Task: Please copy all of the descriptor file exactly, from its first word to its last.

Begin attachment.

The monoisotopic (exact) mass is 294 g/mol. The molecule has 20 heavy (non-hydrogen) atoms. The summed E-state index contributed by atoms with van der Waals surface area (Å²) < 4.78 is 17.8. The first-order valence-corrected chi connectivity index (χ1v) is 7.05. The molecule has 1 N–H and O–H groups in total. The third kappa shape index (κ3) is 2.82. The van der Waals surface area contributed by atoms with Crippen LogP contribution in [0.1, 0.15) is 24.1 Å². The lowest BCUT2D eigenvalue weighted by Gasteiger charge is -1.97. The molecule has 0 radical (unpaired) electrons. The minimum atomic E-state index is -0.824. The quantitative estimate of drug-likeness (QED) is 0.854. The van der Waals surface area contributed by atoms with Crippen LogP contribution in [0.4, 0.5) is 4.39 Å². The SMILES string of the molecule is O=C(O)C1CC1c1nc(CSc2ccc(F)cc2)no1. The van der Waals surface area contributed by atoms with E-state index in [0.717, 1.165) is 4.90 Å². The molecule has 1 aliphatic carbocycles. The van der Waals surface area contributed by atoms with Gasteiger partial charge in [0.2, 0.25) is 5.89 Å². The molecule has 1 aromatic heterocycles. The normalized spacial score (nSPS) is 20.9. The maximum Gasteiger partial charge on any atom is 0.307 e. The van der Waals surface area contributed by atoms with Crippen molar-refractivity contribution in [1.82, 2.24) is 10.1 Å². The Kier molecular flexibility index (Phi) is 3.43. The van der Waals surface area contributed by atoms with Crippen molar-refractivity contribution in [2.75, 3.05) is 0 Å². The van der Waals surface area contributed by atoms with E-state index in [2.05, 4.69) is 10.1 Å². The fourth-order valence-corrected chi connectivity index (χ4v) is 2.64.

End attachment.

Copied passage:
The monoisotopic (exact) mass is 294 g/mol. The molecule has 20 heavy (non-hydrogen) atoms. The summed E-state index contributed by atoms with van der Waals surface area (Å²) < 4.78 is 17.8. The first-order valence-corrected chi connectivity index (χ1v) is 7.05. The molecule has 1 N–H and O–H groups in total. The third kappa shape index (κ3) is 2.82. The van der Waals surface area contributed by atoms with Crippen LogP contribution in [0.1, 0.15) is 24.1 Å². The lowest BCUT2D eigenvalue weighted by Gasteiger charge is -1.97. The molecule has 0 radical (unpaired) electrons. The minimum atomic E-state index is -0.824. The quantitative estimate of drug-likeness (QED) is 0.854. The van der Waals surface area contributed by atoms with Crippen LogP contribution in [0.4, 0.5) is 4.39 Å². The SMILES string of the molecule is O=C(O)C1CC1c1nc(CSc2ccc(F)cc2)no1. The van der Waals surface area contributed by atoms with E-state index in [0.717, 1.165) is 4.90 Å². The molecule has 1 aliphatic carbocycles. The van der Waals surface area contributed by atoms with Gasteiger partial charge in [0.2, 0.25) is 5.89 Å². The molecule has 1 aromatic heterocycles. The normalized spacial score (nSPS) is 20.9. The maximum Gasteiger partial charge on any atom is 0.307 e. The van der Waals surface area contributed by atoms with Crippen molar-refractivity contribution in [1.82, 2.24) is 10.1 Å². The Kier molecular flexibility index (Phi) is 3.43. The van der Waals surface area contributed by atoms with Crippen molar-refractivity contribution in [2.75, 3.05) is 0 Å². The van der Waals surface area contributed by atoms with E-state index in [2.05, 4.69) is 10.1 Å². The fourth-order valence-corrected chi connectivity index (χ4v) is 2.64.